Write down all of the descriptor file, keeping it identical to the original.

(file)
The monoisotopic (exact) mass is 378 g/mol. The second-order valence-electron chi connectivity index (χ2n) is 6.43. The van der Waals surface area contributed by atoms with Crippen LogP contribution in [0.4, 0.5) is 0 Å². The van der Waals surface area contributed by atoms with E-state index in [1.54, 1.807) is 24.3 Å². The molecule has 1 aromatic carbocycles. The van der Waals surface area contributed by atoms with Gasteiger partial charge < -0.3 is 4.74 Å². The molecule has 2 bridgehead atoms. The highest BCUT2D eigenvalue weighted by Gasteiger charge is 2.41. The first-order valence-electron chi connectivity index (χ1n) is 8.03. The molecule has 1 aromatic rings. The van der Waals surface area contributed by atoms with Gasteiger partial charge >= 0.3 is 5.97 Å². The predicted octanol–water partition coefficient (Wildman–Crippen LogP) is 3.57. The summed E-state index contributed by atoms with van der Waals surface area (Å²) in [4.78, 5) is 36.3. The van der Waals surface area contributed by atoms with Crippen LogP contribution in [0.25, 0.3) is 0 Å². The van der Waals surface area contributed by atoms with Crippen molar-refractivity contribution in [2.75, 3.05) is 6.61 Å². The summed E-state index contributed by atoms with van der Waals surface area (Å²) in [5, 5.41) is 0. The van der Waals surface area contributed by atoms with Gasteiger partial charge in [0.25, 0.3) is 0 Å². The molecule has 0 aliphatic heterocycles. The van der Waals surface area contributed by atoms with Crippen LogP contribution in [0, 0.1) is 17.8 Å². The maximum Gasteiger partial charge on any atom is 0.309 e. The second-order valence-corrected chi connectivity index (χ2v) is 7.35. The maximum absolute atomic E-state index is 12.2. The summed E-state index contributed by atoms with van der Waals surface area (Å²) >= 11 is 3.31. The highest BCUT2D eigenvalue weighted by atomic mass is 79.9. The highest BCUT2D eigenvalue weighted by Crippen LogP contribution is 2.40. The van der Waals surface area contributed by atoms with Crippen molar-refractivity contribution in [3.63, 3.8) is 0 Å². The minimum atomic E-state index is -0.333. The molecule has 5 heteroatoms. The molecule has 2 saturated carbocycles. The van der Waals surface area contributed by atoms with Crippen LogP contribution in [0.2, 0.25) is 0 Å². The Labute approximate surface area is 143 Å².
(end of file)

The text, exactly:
The monoisotopic (exact) mass is 378 g/mol. The second-order valence-electron chi connectivity index (χ2n) is 6.43. The van der Waals surface area contributed by atoms with Crippen LogP contribution in [0.4, 0.5) is 0 Å². The van der Waals surface area contributed by atoms with E-state index in [1.54, 1.807) is 24.3 Å². The molecule has 1 aromatic carbocycles. The van der Waals surface area contributed by atoms with Gasteiger partial charge < -0.3 is 4.74 Å². The molecule has 2 bridgehead atoms. The highest BCUT2D eigenvalue weighted by Gasteiger charge is 2.41. The first-order valence-electron chi connectivity index (χ1n) is 8.03. The molecule has 1 aromatic rings. The van der Waals surface area contributed by atoms with Gasteiger partial charge >= 0.3 is 5.97 Å². The predicted octanol–water partition coefficient (Wildman–Crippen LogP) is 3.57. The summed E-state index contributed by atoms with van der Waals surface area (Å²) in [4.78, 5) is 36.3. The van der Waals surface area contributed by atoms with Crippen LogP contribution in [0.25, 0.3) is 0 Å². The van der Waals surface area contributed by atoms with Crippen molar-refractivity contribution in [2.75, 3.05) is 6.61 Å². The summed E-state index contributed by atoms with van der Waals surface area (Å²) in [5, 5.41) is 0. The van der Waals surface area contributed by atoms with Gasteiger partial charge in [0.25, 0.3) is 0 Å². The molecule has 0 aliphatic heterocycles. The van der Waals surface area contributed by atoms with Crippen LogP contribution in [0, 0.1) is 17.8 Å². The maximum Gasteiger partial charge on any atom is 0.309 e. The second-order valence-corrected chi connectivity index (χ2v) is 7.35. The maximum absolute atomic E-state index is 12.2. The summed E-state index contributed by atoms with van der Waals surface area (Å²) >= 11 is 3.31. The highest BCUT2D eigenvalue weighted by atomic mass is 79.9. The highest BCUT2D eigenvalue weighted by Crippen LogP contribution is 2.40. The van der Waals surface area contributed by atoms with Crippen molar-refractivity contribution in [3.63, 3.8) is 0 Å². The minimum atomic E-state index is -0.333. The molecule has 5 heteroatoms. The molecule has 2 saturated carbocycles. The van der Waals surface area contributed by atoms with Crippen LogP contribution in [0.2, 0.25) is 0 Å². The Labute approximate surface area is 143 Å².